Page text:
The Greeks are taking their euro crisis in a mixture of ways. (They invented the word ‘crisis’ of course, originally meaning ‘decision’.) Some are blaming the crisis on global recession and speculators. Others are noting with dignity the made-in-Greece part of the picture — and opinion in a central market in Athens is: the picture is dark.
“The euro is a catastrophe for us all,” was one shopper’s feeling.
With VAT on their basic purchases set to be increased, already budget-conscious households are anxious about how far the average 800 euro-per-month salary will stretch.
Putting a decade’s cost-of-living increase in perspective, we heard from a man with the Varvakios Market Association: “Before the euro, parsley cost 30 drachma [roughly ten cents]. Now it’s 40 eurocents.”
A basic pension here is 280 euros. A fifth of Greeks are already living below the official poverty line. Yet Greeks who are better-off are anxious too, while remaining realistic about the need for the government to change economic structures, meaning, basically, where the money comes from and how it moves around.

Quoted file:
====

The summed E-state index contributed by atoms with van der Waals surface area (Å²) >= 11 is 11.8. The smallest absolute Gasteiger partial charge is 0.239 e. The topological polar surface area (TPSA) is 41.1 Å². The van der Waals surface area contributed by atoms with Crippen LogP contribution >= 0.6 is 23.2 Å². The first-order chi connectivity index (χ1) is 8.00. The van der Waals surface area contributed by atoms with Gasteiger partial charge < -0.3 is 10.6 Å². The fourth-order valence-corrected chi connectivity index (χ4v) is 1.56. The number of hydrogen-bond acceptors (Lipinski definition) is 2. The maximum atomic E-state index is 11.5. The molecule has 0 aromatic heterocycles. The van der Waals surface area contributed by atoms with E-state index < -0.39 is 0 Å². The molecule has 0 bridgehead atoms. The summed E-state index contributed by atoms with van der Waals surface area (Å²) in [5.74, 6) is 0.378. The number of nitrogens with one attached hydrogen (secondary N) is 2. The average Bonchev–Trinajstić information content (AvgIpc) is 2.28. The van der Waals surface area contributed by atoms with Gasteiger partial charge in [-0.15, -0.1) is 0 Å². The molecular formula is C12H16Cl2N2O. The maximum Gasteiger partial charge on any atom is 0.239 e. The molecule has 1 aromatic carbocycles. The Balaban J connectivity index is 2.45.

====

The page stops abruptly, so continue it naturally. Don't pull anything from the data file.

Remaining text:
“I do understand the reaction of the majority of Greek people, but at the same time, I think that Greek people understand that a structural reform was necessary at this moment because without reform, in a few years, Greece would have been in a worse situation,” said a publisher.
His wife added: “For example, we were going outside two times a week because we have small children. Now I am sure that we will do it once a week. Or, a second example: we’ve had a car for nine years. We wanted to change our car [but] in this moment, we won’t. We will stay with this one, and everybody will have to change their way of living.”